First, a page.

Weird ‘example.com’ urls appearing on my django site…

It all started when I added the get_absolute_url method on my model objects:

# includes a mysterious example.com ?????
@models.permalink
def get_absolute_url(self):
    return ('person_detail', [str(self.id)])

When you do that, the admin site automatically picks it up and adds some nice ‘view on site’ buttons on all of your individual object pages…:

Picture 3

The problem is, the links are being attached to a mysterious ‘example.com’ domain. I left it aside the other day, cause of it was the last of a long series of weird bugs, but today the solution appeared to be quite simple (found it on stackoverflow too).

The solution:

Django has a nice ‘sites’ framework which comes by default with the contrib application. If you are like me, you probably have wondered at the beginning of your django-adventure what that was for, and then just forgot about it. Well, I realized today that actually the sites framework is really useful when you are running multiple sites and want, for example, to share stuff between them:

The Django-powered sites LJWorld.com and Lawrence.com are operated by the same news organization – the Lawrence Journal-World newspaper in Lawrence, Kansas. LJWorld.com focuses on news, while Lawrence.com focuses on local entertainment. But sometimes editors want to publish an article on both sites.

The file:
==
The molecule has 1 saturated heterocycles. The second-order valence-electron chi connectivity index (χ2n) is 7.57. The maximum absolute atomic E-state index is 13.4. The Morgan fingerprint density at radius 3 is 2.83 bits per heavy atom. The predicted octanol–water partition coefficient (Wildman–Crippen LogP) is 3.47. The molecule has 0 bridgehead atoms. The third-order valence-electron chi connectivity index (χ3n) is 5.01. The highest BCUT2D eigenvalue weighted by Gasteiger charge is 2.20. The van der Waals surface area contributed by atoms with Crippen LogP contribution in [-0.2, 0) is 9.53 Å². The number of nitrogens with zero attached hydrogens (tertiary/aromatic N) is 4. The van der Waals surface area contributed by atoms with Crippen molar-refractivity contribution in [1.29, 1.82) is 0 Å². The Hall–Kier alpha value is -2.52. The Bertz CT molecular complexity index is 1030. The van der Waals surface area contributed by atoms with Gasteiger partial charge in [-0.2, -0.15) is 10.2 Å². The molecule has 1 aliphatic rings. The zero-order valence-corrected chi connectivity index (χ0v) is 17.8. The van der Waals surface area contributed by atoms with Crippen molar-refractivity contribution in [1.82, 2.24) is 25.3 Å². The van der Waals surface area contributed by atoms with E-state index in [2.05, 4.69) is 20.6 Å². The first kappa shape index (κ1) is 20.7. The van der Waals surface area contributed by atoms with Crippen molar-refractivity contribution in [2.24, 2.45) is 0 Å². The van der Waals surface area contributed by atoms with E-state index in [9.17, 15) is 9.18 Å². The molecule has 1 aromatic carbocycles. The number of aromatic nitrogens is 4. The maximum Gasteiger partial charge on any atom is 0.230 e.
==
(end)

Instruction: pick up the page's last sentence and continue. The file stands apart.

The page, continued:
The brain-dead way of solving the problem would be to require site producers to publish the same story twice: once for LJWorld.com and again for Lawrence.com. But that’s inefficient for site producers, and it’s redundant to store multiple copies of the same story in the database.

The better solution is simple: Both sites use the same article database, and an article is associated with one or more sites.

Another thing the sites-framework does – and this is what solves the example.com problem – is setting the ‘default site’ for the django-admin button behaviour. And there you go, that’s where that unexpected domain name was originating from….

This value (= ‘example.com’) is stored in the database, so it’s enough to change it through the admin interface, and everything should go into its own place :-)
For example, below I changed it into the localhost value/port I’m running django on…

Picture 2

 

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